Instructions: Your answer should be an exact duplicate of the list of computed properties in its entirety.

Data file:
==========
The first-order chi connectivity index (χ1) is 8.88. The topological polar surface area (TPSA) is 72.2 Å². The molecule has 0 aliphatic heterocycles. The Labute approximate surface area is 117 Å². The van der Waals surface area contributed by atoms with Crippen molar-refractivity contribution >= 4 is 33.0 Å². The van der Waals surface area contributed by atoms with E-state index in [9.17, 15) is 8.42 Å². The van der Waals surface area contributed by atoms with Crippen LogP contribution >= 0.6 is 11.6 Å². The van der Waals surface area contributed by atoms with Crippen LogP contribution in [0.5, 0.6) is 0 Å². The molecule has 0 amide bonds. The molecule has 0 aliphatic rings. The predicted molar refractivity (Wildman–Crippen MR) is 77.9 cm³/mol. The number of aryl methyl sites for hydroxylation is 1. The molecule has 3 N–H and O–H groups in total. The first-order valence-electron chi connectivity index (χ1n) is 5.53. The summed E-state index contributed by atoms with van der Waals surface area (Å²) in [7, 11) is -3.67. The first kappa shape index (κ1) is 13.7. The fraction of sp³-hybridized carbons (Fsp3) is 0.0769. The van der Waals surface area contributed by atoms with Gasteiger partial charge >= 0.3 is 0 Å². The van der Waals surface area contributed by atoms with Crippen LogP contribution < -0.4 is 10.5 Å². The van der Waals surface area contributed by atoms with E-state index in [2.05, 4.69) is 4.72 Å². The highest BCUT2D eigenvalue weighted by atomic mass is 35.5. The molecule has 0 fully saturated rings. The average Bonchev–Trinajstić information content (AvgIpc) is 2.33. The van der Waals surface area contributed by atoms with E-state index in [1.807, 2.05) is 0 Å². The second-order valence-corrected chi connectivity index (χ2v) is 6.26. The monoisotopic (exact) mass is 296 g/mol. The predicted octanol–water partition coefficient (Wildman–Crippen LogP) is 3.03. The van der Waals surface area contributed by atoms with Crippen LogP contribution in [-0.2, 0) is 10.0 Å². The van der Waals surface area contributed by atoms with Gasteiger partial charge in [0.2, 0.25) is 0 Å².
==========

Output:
The first-order chi connectivity index (χ1) is 8.88. The topological polar surface area (TPSA) is 72.2 Å². The molecule has 0 aliphatic heterocycles. The Labute approximate surface area is 117 Å². The van der Waals surface area contributed by atoms with Crippen molar-refractivity contribution >= 4 is 33.0 Å². The van der Waals surface area contributed by atoms with E-state index in [9.17, 15) is 8.42 Å². The van der Waals surface area contributed by atoms with Crippen LogP contribution >= 0.6 is 11.6 Å². The van der Waals surface area contributed by atoms with Crippen LogP contribution in [0.5, 0.6) is 0 Å². The molecule has 0 amide bonds. The molecule has 0 aliphatic rings. The predicted molar refractivity (Wildman–Crippen MR) is 77.9 cm³/mol. The number of aryl methyl sites for hydroxylation is 1. The molecule has 3 N–H and O–H groups in total. The first-order valence-electron chi connectivity index (χ1n) is 5.53. The summed E-state index contributed by atoms with van der Waals surface area (Å²) in [7, 11) is -3.67. The first kappa shape index (κ1) is 13.7. The fraction of sp³-hybridized carbons (Fsp3) is 0.0769. The van der Waals surface area contributed by atoms with Gasteiger partial charge >= 0.3 is 0 Å². The van der Waals surface area contributed by atoms with Crippen LogP contribution < -0.4 is 10.5 Å². The van der Waals surface area contributed by atoms with E-state index in [2.05, 4.69) is 4.72 Å². The highest BCUT2D eigenvalue weighted by atomic mass is 35.5. The molecule has 0 fully saturated rings. The average Bonchev–Trinajstić information content (AvgIpc) is 2.33. The van der Waals surface area contributed by atoms with E-state index in [1.807, 2.05) is 0 Å². The second-order valence-corrected chi connectivity index (χ2v) is 6.26. The monoisotopic (exact) mass is 296 g/mol. The predicted octanol–water partition coefficient (Wildman–Crippen LogP) is 3.03. The van der Waals surface area contributed by atoms with Crippen LogP contribution in [-0.2, 0) is 10.0 Å². The van der Waals surface area contributed by atoms with Gasteiger partial charge in [0.2, 0.25) is 0 Å².